Saturday, January 26, 2013

In Defense of Liberal Guilt

"Liberal Guilt," both the phrase (wielded as a snark-weapon against—among others—rich, white Obama enthusiasts) and the concept, is troublesome. I pass a poor person on the street and think: “something must be done!” yet I’m unwilling to actually do anything but spare a moment of existential angst. This scene is an example of what liberal guilt is meant to convey when used as a pejorative: bleeding heart + zero action.

Lately, however, I’ve been thinking about the concept a bit differently. What if, instead of smirking at ourselves for this pang of angst, we stopped a minute and really let ourselves feel it. What if we actually took ourselves seriously at this point, and allowed ourselves to go down "into the weeds” of this angst? What if this pang we feel moves us to action? Let me explain further by sharing my own story with guilt.

The Christianity I define for myself today looks so much different than the type I espoused growing up. In those days, I experienced a much different kind of guilt. It wasn’t liberal guilt but a legalistic, behavioral guilt. I felt guilt if I didn’t have my “devotions” for the day. (Having devotions, in fundamentalist language, means setting aside a quiet time each day to read a passage of scripture and have a time of prayer. Not a bad thing in itself, but for me it became a mindless task to check off my "be-a-good-Christian" list. If not done, fellowship with God would be lost—and who really knew what that meant? It was an effective threat!)

Another requirement that I never lived up to (and therefore always felt guilty about) was being a witness for Christ. Witnessing is another fundamentalist buzzword that means telling everyone you know (and also strangers!) that they need Jesus, and if they don’t accept him as their personal savior they will go to hell. Yeah, sign me up for THAT! Because witnessing was so hard to do and so incredibly socially awkward to accomplish, it MUST be what God wanted! We must take up our cross and “suffer” for him…apparently by acting like a know-it-all asshole to everyone we meet! Something about this didn’t ring true for me; however, that didn’t stop me from trying and from feeling guilty when I didn’t try hard enough.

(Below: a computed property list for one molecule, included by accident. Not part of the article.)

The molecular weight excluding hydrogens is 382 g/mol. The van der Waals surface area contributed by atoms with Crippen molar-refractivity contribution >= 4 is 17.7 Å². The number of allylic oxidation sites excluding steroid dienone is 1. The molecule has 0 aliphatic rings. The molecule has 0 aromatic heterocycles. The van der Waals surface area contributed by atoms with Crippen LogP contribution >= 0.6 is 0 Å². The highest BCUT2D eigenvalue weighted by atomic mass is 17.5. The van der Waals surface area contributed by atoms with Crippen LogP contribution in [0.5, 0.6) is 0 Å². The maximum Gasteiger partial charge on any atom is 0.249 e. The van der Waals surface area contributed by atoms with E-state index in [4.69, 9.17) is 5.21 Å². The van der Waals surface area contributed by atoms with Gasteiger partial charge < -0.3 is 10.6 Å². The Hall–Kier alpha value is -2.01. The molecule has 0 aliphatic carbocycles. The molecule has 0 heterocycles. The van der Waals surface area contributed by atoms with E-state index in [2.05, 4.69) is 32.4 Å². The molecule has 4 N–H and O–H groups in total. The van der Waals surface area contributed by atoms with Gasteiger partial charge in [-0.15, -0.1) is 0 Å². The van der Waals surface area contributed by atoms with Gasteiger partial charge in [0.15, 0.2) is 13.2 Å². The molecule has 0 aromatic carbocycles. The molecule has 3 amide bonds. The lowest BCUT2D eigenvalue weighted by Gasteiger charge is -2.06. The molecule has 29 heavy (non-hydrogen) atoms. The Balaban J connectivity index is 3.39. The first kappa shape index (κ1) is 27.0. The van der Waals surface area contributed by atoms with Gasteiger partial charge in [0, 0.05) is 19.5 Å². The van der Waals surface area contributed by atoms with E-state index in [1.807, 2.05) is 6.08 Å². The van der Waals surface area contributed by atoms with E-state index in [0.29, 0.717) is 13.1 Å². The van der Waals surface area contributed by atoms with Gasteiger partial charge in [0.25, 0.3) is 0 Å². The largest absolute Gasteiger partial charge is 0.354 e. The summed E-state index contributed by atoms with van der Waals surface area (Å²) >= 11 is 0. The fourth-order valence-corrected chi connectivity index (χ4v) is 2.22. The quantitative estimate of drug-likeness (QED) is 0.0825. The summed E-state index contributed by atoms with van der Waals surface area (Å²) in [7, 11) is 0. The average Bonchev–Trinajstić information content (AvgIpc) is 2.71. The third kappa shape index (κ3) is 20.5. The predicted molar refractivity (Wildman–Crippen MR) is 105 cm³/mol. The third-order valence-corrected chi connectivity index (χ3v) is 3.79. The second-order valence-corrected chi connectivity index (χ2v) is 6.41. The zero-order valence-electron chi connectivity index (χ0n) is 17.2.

I also felt guilt for lack of “purity.” Purity in fundamentalist language always means “sexual purity.” To be blunt, I think of all the various categories of guilt I experienced, I felt the most guilt after masturbating. Even to this day, that m-word is fraught with such heaviness and ugliness! Even the way it is spelled seems so sinister and degenerate!!! Add to it the fact that I was attracted to men instead of women, and this guilt became so big and so intense that my mind was consumed by it.

Later in my 20s, my energy was geared toward staying a virgin at all costs. That meant gritting my teeth, praying for purity and change, going to Christian therapists, going to ex-gay programs. I was defined by shame.

I point out all these categories of fundamentalist-culture-driven guilt for this reason: There was absolutely no room in my head to even consider those who were poor and oppressed. No room, in fact, to care about the people and the principles that Jesus actually cared about.

I now see my journey of the last 10+ years as a necessary undoing of every belief and assumption about myself, about God, about Jesus, and about people in general. These days I feel differently than I ever have. I feel a new level of confidence--a new lack of shame--about who I am. With this new grace, I am experiencing a new clarity of thought and vision. I’m beginning to see the world outside the tiny bubble in which I grew up. I am seeing injustice. HERE is where I am feeling a different kind of guilt; HERE is where I’m really feeling my true “sin”: in my unwillingness to radically give myself to the poor and the oppressed. To others it may seem like “liberal guilt,” but for me it is something more real than that. It feels like true conviction of the heart.

This conviction--of my own embarrassment of cultural and material riches, while others have it so much worse than I--is another reason why I’m intent on reading through the Gospels with a new perspective. In this unequal world with me near the top of the privilege-pyramid, I can see the "last shall be first" motif for sure. In this snapshot moment of my journey, I can’t emphasize enough this feeling of my own sin--my own failings. My response can only be broken humility. An open heart and open ears. A thick skin. A reliance on God’s grace. Prayer that God will make me more courageous, energetic, and willing to give to and work for the oppressed and the needy. How can I not forgive the minor, day-to-day slights toward myself (real and perceived) when I know that I’ve been forgiven so much?

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